Traveling with family is more than just taking a vacation—a 2013 study found multi-generational travel can increase family bonds and improve family relationships. Not only that, Virtuoso calls multi-generational travel the top travel trend for 2019, a spot it’s held since roughly 2010.
What we traditionally think about when we say “family travel” is parents taking their kids somewhere. When those kids grow up, however, it’s time to flip the script—maybe it’s time for you to take your parents on an international trip.
Scott's Cheap Flights member Fawn B. did just that with her mother. "My mother hasn't been out of the country since she immigrated here from Taiwan 40 years ago. Now that I can afford plane tickets for two, I wanted to treat her to a mother-daughter trip to Taiwan or China. Within a month of becoming a Premium member, a flight to Shanghai appeared and I immediately booked it for us. It turned out to be an amazing trip—full of hugs, tears, laughter, and good food. My mom and I improved our rocky relationship, and China completely surpassed my expectations."
If your folks are experienced travelers, this is as straightforward as suggesting a place you all want to visit. Let’s say your parents aren’t seasoned travelers, though. What if they’ve never been outside the country? There are, as you’d imagine, a whole bunch of things you need to consider before you bring your parents on their first international trip—especially if you’re the more experienced traveler of the bunch.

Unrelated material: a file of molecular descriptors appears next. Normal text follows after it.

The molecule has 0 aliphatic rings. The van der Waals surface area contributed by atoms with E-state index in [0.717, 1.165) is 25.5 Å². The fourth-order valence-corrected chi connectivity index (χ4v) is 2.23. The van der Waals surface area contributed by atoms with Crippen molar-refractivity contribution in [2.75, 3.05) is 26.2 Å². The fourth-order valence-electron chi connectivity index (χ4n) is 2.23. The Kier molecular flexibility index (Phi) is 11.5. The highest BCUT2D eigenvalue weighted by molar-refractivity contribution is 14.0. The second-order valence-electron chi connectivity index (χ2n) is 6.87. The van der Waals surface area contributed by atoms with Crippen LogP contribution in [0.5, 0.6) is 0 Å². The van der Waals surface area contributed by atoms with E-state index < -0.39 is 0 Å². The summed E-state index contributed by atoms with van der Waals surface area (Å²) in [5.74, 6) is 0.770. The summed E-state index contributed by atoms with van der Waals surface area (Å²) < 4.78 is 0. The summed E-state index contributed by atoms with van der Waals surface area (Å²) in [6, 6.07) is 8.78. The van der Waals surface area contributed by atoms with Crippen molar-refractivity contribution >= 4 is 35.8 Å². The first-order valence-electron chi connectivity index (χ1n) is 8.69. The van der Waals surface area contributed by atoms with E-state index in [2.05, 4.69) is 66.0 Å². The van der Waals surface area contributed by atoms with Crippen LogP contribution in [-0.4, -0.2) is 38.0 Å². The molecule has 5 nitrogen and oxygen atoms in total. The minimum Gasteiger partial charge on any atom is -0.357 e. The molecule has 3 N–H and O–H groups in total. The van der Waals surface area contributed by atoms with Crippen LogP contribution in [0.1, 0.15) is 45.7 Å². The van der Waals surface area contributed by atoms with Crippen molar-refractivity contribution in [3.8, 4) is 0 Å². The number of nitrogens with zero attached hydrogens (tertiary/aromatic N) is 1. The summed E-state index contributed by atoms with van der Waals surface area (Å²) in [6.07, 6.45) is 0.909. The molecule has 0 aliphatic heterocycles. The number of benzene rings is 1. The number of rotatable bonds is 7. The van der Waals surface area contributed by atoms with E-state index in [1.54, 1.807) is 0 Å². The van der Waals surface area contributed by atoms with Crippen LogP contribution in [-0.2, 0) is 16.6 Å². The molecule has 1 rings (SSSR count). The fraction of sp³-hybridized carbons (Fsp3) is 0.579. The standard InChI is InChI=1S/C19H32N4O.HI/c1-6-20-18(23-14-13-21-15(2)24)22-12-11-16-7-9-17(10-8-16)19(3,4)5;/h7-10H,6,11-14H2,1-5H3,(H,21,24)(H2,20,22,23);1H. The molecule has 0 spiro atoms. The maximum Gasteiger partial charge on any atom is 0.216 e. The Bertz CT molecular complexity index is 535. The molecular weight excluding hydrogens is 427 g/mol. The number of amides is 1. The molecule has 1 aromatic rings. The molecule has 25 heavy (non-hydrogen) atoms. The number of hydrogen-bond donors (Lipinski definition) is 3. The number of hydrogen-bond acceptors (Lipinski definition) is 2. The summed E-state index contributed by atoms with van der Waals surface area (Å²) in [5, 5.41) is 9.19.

Some of that is on them, since they’ll be agreeing to go outside their comfort zone in a pretty big way—but a lot of the onus is on you. You’ll probably need to adjust your expectations of what traveling looks like. That’s not necessarily a bad thing, of course, and traveling with parents can not only give each of you a different perspective on one another as fellow adults, it can also be a great deal of fun.
“My sister and I took my mom to Italy and France for her 60th birthday,” says SCF member Sasha R (pictured above). “She had never been out of the US, and this trip began her love for travel. Since then, we’ve taken an annual trip with her. Last year we went to Spain and this year we are going to Germany. We watch for deals and travel wherever the deals take us.”
Your parents may be more or less active and adventurous than others, so not everything here will apply, but here are some key points to keep in mind in both the planning stages and during the trip itself to help ensure that your parents’ first international travel experience doesn’t turn out to be their last. Here are ten tips for multi-generational travel.